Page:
“With the U.S. economy expected to rebound in the second quarter, as the transitory effect of adverse weather and a west coast port strike reverse, we expect Canadian export growth to rebound,” said Ferley. “With imports declining by a slightly greater 1.5 percent, net exports managed to contribute 0.2 percentage points to the first-quarter 2015 GDP growth rate.”
Also released this morning was the March GDP report, which was similarly weaker than expected by dropping 0.2 percent following a downwardly revised 0.1 percent drop in February (0.0 percent previously). Market expectations had been for a much stronger 0.2 percent increase, according to Ferley.
“Much of this expected strength resulted from earlier-released data indicating a strong rebound in manufacturing, although today’s numbers indicated only a negligible 0.1 percent gain,” he added. “Weakness in the energy sector contributed to larger than expected declines in mining (2.6 percent) and construction (0.8 percent). Our expectation is that assuming greater strength in exports, manufacturing should start to add to growth in subsequent months.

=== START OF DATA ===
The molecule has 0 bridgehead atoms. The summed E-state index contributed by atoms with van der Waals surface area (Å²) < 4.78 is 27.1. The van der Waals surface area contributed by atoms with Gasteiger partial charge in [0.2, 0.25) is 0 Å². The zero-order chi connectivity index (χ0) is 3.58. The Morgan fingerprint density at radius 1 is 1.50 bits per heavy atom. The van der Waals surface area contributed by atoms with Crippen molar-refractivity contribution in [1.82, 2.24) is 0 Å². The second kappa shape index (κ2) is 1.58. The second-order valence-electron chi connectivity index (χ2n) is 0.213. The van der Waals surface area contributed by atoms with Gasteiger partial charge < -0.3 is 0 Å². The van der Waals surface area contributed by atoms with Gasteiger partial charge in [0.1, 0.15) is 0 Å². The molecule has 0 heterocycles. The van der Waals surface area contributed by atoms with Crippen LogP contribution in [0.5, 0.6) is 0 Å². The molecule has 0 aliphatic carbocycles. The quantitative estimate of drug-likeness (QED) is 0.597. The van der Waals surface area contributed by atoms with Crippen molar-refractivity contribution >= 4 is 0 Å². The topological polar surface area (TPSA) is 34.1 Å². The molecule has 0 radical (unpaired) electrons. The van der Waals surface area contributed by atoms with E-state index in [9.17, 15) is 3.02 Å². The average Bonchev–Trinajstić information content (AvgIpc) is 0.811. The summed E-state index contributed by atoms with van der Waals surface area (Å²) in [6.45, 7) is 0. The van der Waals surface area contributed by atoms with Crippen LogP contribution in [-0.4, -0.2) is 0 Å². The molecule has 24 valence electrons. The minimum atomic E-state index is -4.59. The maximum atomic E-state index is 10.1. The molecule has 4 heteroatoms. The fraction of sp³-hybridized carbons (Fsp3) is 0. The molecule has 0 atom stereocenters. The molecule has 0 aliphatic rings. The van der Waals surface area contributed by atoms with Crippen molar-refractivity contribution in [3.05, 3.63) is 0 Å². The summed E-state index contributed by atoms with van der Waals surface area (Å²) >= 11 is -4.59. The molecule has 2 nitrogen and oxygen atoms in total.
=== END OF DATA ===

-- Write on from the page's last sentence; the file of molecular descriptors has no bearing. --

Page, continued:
“The stall in first-quarter 2015 growth was disappointing, with the downward hit from falling oil prices, adverse winter weather, and declining U.S. growth taking a greater toll on the economy than had been expected,” said Ferley. “The extent to which the weakening in activity was weather related in both Canada and the U.S, it has likely delayed rather than eliminated spending by households and businesses.
“The drag from the energy sector will likely continue, we expect the intensity to ease later in 2015,” he added. “Thus, our forecast continues to assume that the pace of GDP growth will bounce higher in the second quarter, although the monthly GDP detail suggests a rate closer to 2.0 percent rather than the 2.8 percent assumed in our current forecast.
“In terms of policy implications, the Bank of Canada’s most recent forecast, contained within the April 2015 Monetary Policy Report, reflected the expectation of no growth in the economy in the first quarter,” said Ferley. “Thus, today’s report implied greater than expected economic weakness; however, recent comments by the central bank reflected the view that much of the weakness in the first quarter will prove to be temporary with growth eventually returning to an above-potential rate by the second half of 2015.
“The Bank of Canada will remain on the sidelines awaiting confirmation of this, with sustained above-potential growth warranting an eventual return to tightening mode,” he predicted. “The unexpected weakness in today’s report, however, further supports our contention that any hike in the overnight rate is unlikely until 2016.”
SOURCE: RBC Economics press release